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Swift and Decisive – An Anachronistic Ideal?

 

As the famous quote from Sun Tzu’s Art of War goes, “rapidity is the essence of war” (兵之情主速), and while the original context behind this adage was more tactical in nature, advocating the use of rapid manoeuvres to dislocate the enemy, it is also reflective of one of the most desired outcomes in war – a swift and decisive victory.

In the same military treatise, Sun Tzu strongly admonished against carelessly resorting to war, highlighting the great strain it places on the state. By extension, if there must be war, it should be kept as brief as possible. Of course, defining an ideal duration is subjective, but the point is that the benefits to be gained through war diminish with time. This is especially true for small states, which have relatively humbler means compared to their larger counterparts. Indeed, this practical reality is reflected in the mission statement of the Singapore Armed Forces (SAF) which articulates clearly its intent to achieve a swift and decisive victory in the event of war.

Yet, recent conflicts such as the ongoing Russian-Ukraine War and the latest Israel-Hamas war highlight significant challenges toward attaining this strategic ideal. The former will soon enter its third year with no clear end in sight while the latter continues to witness fierce fighting in the Gaza strip more than two months since the commencement of Operation Iron Swords, Israel’s military response to Hamas’ 7 October surprise attack. To put this in context, the Six-Day War and Yom Kippur War, two of Israel’s most significant military campaigns since independence, did not last more than a month combined. Is the notion of a swift and decisive victory then still feasible in the context of modern warfare, or is it an unattainable ideal?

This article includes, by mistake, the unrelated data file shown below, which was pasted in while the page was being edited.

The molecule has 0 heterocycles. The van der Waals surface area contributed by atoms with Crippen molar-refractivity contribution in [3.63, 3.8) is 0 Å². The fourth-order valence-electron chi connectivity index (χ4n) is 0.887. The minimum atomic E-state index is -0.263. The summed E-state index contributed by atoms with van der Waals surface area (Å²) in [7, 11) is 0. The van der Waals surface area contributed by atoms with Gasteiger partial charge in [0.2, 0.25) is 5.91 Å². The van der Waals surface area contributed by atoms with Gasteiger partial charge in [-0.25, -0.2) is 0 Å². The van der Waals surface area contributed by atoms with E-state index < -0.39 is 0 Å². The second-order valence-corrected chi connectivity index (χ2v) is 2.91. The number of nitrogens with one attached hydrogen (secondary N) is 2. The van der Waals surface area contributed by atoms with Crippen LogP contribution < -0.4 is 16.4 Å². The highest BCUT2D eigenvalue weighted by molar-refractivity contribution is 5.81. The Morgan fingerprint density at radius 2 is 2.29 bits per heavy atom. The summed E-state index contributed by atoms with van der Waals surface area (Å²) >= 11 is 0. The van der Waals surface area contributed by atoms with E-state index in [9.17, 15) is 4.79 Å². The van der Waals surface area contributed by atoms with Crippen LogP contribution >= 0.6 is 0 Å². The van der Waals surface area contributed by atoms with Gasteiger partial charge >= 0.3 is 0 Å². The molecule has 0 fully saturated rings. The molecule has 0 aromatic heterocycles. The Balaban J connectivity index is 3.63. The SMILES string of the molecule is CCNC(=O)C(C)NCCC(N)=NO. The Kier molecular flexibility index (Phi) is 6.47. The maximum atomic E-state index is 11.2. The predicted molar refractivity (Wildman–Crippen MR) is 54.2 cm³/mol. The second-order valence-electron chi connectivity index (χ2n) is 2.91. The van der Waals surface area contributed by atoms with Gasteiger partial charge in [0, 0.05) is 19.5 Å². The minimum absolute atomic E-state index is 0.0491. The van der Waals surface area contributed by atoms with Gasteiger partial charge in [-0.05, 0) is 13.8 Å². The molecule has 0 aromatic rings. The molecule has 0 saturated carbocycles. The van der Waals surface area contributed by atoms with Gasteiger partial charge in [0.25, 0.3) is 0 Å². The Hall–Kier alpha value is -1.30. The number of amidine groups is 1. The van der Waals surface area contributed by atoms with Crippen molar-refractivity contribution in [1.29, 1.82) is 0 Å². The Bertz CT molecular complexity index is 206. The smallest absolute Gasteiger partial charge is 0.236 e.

Keeping Wars Short

The appeal for states to resolve military conflicts expediently is understandable given the costly nature of war today in terms of both men and material. For example, the latest estimated military losses suffered by Ukraine since February 2022 in its ongoing war with Russia range from between 25,000 to 70,000 dead – a staggering number for a military that by the best estimates started out with only about 196,000 active personnel and 900,000 in reserve. This does not even factor in the number of wounded and war material lost. Then there is the collateral damage, with many Ukrainian cities destroyed in the fighting and millions of citizens displaced. Ukraine’s economy has likewise suffered because of the war, with its gross domestic product (GDP) falling by 29.1% in just the first year.

For smaller states, such costs would be simply unsustainable and there is thus even greater impetus to attain a conclusive military outcome in the shortest period possible. With relatively scarcer resources and a lack of strategic depth inherent to having a smaller physical size, entanglements in prolonged campaigns or costly wars of attrition are far from ideal. Victories in such conflicts are pyrrhic at best while defeat can be fatal to the state’s long-term vitality, leaving it vulnerable to the predations of opportunistic aggressors.

Furthermore, the political nature of modern warfare means that the longer a war lasts, the more difficult it is to sustain public and international support, forcing policy makers to settle for a compromised and possibly disadvantageous peace. Already, there are calls for Ukraine to negotiate an end to the war, bearing in mind that it would likely mean surrendering much of the territory it has thus far lost. Worryingly, such calls have been accompanied by a dangerous faltering of the external military aid that is so essential to Ukraine’s war effort.

Similarly, the calls for Israel to rein it its ongoing offensive in Gaza are becoming increasingly vociferous despite its desire to seek a more decisive outcome in the field. This is why Israel’s strategic doctrine has historically favoured speedy operations and short wars, noting the possibility of intervention by both regional and external powers, and mounting political pressure to scale back military action, as the fighting drags on.

The Opening Bout

This then places significant emphasis on the opening phases of any military campaign. Like a boxer that seeks to knock out his opponent in the first bout, the extent by which the adversary’s ability to resist can be significantly degraded or destroyed within that short window of opportunity can become the decisive factor in determining victory or defeat. In the Six-Day War for example, the Israeli Air Force was able to knock out the Egyptian Air Force in the opening hours of the campaign through Operation Focus – a surprise attack launched against multiple Egyptian airfields using a series of coordinated airstrikes – putting in place the conditions favourable toward a short and successful ground campaign.